23. "Seek Learning, Even by Study and Also by Faith"
This Gospel Doctrine lesson fits well with the mission of BYU Studies, which is to bring you scholarship based both in faith and reason. Joseph Smith could not even tell people all that he had learned from his interactions with heaven, but he nevertheless pursued his own study of languages and many secular topics.
Academic Pursuits in Joseph Smith's Day
"Schools of the Prophets," Steven R. Sorensen, Encyclopedia of Mormonism
Between 1833 and 1884, Church leaders from time to time organized schools for instructing members in Church doctrine and secular subjects and for discussing political and social issues relevant to the Church's mission. Although they varied greatly in form and purpose, these schools were called Schools of the Prophets.
"A Note on the Nauvoo Library and Literary Society," Kenneth W. Godfrey, BYU Studies, Vol. 14, no. 3
The Nauvoo Library and Literary Institute was founded in January 1844, and seven prominent Mormons in Nauvoo were chosen to deliver lectures to the institute. From a perusal of the minutes we know the titles of over four hundred books held by the Nauvoo library. These titles provide the historian with an excellent source of studying and evaluating the intellectual climate of Nauvoo.
Seeking Learning through Study and Faith
Elder Maxwell writes that faith does not depend on proof, but a lack of reasoned defense of faith lets it wither away. We should maintain a climate in which faith and reason both flourish. Discipleship and scholarship both matter in keeping our covenants.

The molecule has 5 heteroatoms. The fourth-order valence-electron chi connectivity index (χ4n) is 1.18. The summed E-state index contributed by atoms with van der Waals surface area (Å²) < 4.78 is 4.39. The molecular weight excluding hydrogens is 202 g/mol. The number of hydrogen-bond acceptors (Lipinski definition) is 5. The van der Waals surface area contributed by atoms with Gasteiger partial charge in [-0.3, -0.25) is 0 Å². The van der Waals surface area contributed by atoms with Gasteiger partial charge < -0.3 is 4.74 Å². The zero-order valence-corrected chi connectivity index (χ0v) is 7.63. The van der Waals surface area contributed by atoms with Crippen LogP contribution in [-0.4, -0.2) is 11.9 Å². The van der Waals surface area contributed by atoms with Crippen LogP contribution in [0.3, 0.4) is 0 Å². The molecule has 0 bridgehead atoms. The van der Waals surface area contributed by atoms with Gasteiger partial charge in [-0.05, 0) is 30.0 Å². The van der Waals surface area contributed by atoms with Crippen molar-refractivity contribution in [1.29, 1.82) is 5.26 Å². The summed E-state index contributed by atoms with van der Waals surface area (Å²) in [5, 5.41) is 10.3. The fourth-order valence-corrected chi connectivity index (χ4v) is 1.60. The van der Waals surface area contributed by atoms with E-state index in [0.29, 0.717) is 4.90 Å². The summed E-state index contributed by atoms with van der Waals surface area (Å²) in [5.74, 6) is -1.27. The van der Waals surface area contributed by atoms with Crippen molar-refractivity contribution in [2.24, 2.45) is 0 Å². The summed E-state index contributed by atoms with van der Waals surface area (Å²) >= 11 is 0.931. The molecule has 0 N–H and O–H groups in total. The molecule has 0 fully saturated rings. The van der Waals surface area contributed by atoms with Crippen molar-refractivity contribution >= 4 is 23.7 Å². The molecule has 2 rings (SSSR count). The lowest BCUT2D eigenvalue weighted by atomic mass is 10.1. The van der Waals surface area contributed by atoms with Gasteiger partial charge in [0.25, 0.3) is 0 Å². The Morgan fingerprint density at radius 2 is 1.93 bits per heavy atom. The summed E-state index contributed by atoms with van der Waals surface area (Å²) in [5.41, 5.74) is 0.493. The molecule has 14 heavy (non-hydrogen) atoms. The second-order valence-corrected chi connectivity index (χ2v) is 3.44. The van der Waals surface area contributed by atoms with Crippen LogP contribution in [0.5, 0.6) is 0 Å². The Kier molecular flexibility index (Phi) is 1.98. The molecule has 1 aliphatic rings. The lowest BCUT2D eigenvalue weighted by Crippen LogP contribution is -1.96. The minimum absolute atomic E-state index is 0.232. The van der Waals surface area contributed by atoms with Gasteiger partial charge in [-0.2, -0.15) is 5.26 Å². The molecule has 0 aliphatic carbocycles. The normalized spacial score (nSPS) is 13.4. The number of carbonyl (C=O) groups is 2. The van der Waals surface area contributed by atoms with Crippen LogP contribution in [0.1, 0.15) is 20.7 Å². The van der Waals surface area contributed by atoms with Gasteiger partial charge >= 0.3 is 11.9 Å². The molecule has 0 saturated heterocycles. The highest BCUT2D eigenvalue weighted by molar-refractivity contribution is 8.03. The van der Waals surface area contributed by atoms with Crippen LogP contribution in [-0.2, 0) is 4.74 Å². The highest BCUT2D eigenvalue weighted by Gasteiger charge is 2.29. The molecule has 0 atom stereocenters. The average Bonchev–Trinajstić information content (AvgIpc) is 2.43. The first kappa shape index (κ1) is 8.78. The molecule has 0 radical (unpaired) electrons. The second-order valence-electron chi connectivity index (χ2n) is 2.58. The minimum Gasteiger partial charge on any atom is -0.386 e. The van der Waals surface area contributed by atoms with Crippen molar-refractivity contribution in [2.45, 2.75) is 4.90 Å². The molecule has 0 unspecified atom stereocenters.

A Latter-day Saint's intellectual life must be infused with perspective and purpose: we should learn the gospel of Jesus Christ, learn broadly so that we can communicate with diverse people, learn deeply in one's chosen field, and serve in the Church. We must work hard and keep an open mind while searching for truth. Mormonism thrives, Welch says, because it welcomes the idea that the world is fundamentally pluralistic: scriptures, priesthoods, worlds, revelations, covenants, even gods. Mormon thought also brings together rights and duties: with all rights come powers and privileges, and with powers and privileges come duties. Scholars have inherent duties to selflessly serve and teach others, unashamed of the gospel of Christ.
The attitude of the Church toward education is unusual in several respects. First, the Church is distinctive in the degree to which its members, child and adult alike, participate in the many educational activities of the Church. Second, its commitment is to education as an essential component of religious life. Third, it holds a deep conviction that knowledge has an eternal dimension because it advances man's agency and progress here and in the world to come. Fourth, it is insistent that secular and spiritual learning are not at odds but in harmony with each other.
LDS scholars must not be ashamed or hesitant to acknowledge the role of the spirit in all learning. Saints must acknowledge the voice of the spirit in their study and realize that some things cannot be known through the intellect.
A 1998 survey substantiates that BYU faculty provides and supports both academic excellence and belief in God.
In 1984, the author conducted a statistical survey of 500 LDS Church members in St. Louis, asking questions about their education level and church practices and belief. He found that for Latter-day Saints, religiosity increased mildly with educational attainment.